The excited cries and yells of the teenagers echoed down the narrow, winding stone staircase and into our tiny hotel room where we were trying, unsuccessfully, to unpack without bumping into one another. We had just arrived at the Porta Rossa Hotel in Florence, a 13th century building that looked as though it hadn’t been renovated in all the centuries since. It was a kind of Italian Fawlty Towers, only with a real tower. We hurried up the stairs to find the source of the excitement. A rat in their room wouldn’t have been out of place in this medieval pile.
The year was 1994 and we were on the final leg of our Grand European Tour. We had stayed with family in England and Belgium and then traveled by train to Germany and Italy. My husband picked Munich as the city he most wanted to visit (the beer) and I picked Florence. I was influenced of course by all the English literati who had lived in and written about Florence. E. M. Forster’s A Room with a View, George Eliot’s Romola, and the poets Robert Browning and his wife Elizabeth Barrett Browning were particular favorites. Amazingly, I was able to plan the trip in detail without benefit of the Internet! In those days the Davis Library where I worked had a specialty Travel Reference collection. We had the Cook’s European Railway Timetables and many international hotel directories. I spent my lunch hours poring over the travel reference books, plotting our train journeys down to the precise minute, and selecting hotels from a guidebook series titled something like “Most interesting inexpensive places to stay in …” That is where I found the Porta Rossa. The description said there was a suite of two rooms in the tower. Perfect for us, and who wouldn’t want to stay in a medieval tower? In those pre-internet days I booked the hotels by making international phone calls and arranged our Eurail passes through a travel agent.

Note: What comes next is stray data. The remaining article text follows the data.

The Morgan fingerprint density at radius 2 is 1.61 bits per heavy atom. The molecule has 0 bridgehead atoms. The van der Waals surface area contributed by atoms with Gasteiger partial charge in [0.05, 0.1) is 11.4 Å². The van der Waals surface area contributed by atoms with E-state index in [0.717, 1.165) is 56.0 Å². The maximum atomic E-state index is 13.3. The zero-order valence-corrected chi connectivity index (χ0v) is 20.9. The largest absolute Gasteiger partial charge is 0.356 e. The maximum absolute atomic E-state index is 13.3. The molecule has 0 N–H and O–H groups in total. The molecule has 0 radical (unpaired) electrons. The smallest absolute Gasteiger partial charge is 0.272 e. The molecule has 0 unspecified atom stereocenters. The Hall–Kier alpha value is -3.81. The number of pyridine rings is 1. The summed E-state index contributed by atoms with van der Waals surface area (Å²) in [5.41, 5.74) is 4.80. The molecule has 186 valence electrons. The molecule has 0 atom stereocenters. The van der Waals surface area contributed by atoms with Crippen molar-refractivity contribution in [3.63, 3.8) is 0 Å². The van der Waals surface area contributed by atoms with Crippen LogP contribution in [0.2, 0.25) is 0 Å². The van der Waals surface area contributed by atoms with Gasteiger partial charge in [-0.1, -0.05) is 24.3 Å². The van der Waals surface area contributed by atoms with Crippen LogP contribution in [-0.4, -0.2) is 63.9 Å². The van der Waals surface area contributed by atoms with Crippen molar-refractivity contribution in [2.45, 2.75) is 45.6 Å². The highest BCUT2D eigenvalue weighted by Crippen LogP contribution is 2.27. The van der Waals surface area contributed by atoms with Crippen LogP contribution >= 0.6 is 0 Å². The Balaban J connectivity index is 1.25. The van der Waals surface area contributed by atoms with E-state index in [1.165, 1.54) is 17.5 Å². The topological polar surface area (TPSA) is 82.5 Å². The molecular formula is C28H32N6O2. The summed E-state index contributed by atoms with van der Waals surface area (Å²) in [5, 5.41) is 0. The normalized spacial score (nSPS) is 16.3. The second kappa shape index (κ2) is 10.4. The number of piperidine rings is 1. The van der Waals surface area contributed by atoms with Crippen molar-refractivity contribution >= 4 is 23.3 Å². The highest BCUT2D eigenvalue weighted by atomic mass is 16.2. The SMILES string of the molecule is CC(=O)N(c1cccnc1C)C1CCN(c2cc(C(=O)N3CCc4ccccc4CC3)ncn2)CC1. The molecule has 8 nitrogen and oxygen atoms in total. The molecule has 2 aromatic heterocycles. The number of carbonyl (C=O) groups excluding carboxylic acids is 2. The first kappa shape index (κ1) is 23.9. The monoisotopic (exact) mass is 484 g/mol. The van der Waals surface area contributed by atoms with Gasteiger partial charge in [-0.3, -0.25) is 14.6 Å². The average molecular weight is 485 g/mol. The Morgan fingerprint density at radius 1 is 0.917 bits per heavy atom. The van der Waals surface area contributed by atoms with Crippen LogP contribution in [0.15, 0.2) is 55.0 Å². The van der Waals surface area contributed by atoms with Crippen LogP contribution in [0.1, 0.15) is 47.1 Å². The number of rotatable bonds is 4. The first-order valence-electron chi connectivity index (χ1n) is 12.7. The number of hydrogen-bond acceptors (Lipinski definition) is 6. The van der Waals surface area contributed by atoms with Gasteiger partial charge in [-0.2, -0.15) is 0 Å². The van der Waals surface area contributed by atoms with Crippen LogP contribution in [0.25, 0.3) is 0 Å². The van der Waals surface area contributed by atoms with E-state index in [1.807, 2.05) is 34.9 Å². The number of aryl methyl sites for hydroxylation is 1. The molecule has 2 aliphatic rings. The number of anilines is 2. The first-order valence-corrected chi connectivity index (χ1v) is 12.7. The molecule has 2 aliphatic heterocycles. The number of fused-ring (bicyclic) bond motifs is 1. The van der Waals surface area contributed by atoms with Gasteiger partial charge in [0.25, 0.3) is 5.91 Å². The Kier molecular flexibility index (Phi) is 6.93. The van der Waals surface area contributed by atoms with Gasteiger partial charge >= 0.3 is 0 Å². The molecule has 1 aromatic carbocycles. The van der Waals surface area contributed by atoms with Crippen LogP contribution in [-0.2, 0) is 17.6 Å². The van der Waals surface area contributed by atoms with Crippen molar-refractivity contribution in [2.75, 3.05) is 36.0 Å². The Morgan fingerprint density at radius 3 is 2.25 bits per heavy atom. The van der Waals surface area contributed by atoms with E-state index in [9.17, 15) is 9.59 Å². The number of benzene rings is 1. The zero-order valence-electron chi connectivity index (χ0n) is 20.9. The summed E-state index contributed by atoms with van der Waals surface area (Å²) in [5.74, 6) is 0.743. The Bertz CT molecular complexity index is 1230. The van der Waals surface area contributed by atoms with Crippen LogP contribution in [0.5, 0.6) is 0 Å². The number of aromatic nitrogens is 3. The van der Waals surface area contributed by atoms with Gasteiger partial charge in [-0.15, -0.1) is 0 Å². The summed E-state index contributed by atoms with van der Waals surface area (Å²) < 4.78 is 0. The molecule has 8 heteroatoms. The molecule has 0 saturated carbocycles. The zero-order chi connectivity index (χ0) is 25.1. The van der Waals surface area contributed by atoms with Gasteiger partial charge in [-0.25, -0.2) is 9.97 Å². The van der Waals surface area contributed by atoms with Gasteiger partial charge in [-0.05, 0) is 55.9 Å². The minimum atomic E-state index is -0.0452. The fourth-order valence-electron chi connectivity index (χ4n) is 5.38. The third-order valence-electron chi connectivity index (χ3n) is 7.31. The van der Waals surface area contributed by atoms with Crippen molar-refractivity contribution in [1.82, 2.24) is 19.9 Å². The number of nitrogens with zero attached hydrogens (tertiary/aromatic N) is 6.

By the time our train drew into the station in Firenze (Florence) the teenagers were a bit tired of travel and relieved we would be staying put for several days. Our first moments in the city were not auspicious. Although it was a weekday we learned it was a special saint’s day in Italy and everything was closed, even the currency exchange office at the station. This was before the advent of the Euro so we needed Italian lira. As we started down the hill from the station a group of three oddly dressed young women suddenly swarmed around us gesticulating and shouting what sounded like a warning. The teenagers figured out first that they must be pickpockets staking out the tourist route and trying to distract us. I grabbed my husband’s arm and we all hurried away a bit shaken. The walk from the station to the hotel didn’t look far on my map, but in the burning sun and with our heavy backpacks it was challenging. It was a relief to turn into the shade of the Via Porta Rossa and see our hotel at last, its tower rising majestically above the narrow winding street.